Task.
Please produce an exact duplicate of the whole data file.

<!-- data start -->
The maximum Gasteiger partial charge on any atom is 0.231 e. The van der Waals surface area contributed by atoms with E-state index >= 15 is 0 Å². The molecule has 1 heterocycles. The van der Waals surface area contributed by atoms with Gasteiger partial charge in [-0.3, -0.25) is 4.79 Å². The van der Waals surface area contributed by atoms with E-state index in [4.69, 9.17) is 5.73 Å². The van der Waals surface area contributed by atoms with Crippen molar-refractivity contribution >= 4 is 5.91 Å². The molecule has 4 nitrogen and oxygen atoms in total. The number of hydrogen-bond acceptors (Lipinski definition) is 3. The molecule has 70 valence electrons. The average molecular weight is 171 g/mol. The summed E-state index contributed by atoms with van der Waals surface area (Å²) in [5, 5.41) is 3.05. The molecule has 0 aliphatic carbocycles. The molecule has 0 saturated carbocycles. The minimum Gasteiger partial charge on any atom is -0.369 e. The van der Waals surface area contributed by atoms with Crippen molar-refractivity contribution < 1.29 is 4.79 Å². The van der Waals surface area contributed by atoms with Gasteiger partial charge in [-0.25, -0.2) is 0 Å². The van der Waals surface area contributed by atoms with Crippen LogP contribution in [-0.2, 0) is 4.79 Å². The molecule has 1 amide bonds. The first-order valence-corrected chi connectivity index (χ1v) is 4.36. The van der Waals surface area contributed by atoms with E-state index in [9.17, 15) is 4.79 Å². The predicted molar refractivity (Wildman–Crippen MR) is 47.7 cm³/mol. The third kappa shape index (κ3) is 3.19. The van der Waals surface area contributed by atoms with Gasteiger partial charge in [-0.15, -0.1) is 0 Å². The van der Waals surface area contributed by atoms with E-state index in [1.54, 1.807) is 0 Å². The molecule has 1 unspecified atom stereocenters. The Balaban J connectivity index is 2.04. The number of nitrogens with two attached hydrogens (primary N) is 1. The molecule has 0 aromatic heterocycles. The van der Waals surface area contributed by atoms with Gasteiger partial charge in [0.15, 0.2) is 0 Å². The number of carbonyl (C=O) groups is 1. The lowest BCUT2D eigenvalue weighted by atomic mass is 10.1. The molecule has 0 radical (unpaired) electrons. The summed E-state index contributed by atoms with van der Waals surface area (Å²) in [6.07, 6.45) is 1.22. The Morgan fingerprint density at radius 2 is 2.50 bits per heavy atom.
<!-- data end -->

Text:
The maximum Gasteiger partial charge on any atom is 0.231 e. The van der Waals surface area contributed by atoms with E-state index >= 15 is 0 Å². The molecule has 1 heterocycles. The van der Waals surface area contributed by atoms with Gasteiger partial charge in [-0.3, -0.25) is 4.79 Å². The van der Waals surface area contributed by atoms with E-state index in [4.69, 9.17) is 5.73 Å². The van der Waals surface area contributed by atoms with Crippen molar-refractivity contribution >= 4 is 5.91 Å². The molecule has 4 nitrogen and oxygen atoms in total. The number of hydrogen-bond acceptors (Lipinski definition) is 3. The molecule has 70 valence electrons. The average molecular weight is 171 g/mol. The summed E-state index contributed by atoms with van der Waals surface area (Å²) in [5, 5.41) is 3.05. The molecule has 0 aliphatic carbocycles. The molecule has 0 saturated carbocycles. The minimum Gasteiger partial charge on any atom is -0.369 e. The van der Waals surface area contributed by atoms with Crippen molar-refractivity contribution < 1.29 is 4.79 Å². The van der Waals surface area contributed by atoms with Gasteiger partial charge in [-0.25, -0.2) is 0 Å². The van der Waals surface area contributed by atoms with Crippen LogP contribution in [-0.2, 0) is 4.79 Å². The molecule has 1 amide bonds. The first-order valence-corrected chi connectivity index (χ1v) is 4.36. The van der Waals surface area contributed by atoms with E-state index in [9.17, 15) is 4.79 Å². The predicted molar refractivity (Wildman–Crippen MR) is 47.7 cm³/mol. The third kappa shape index (κ3) is 3.19. The van der Waals surface area contributed by atoms with Gasteiger partial charge in [-0.15, -0.1) is 0 Å². The van der Waals surface area contributed by atoms with E-state index in [1.54, 1.807) is 0 Å². The molecule has 1 unspecified atom stereocenters. The Balaban J connectivity index is 2.04. The number of nitrogens with two attached hydrogens (primary N) is 1. The molecule has 0 aromatic heterocycles. The van der Waals surface area contributed by atoms with Gasteiger partial charge in [0.15, 0.2) is 0 Å². The number of carbonyl (C=O) groups is 1. The lowest BCUT2D eigenvalue weighted by atomic mass is 10.1. The molecule has 0 radical (unpaired) electrons. The summed E-state index contributed by atoms with van der Waals surface area (Å²) in [6.07, 6.45) is 1.22. The Morgan fingerprint density at radius 2 is 2.50 bits per heavy atom.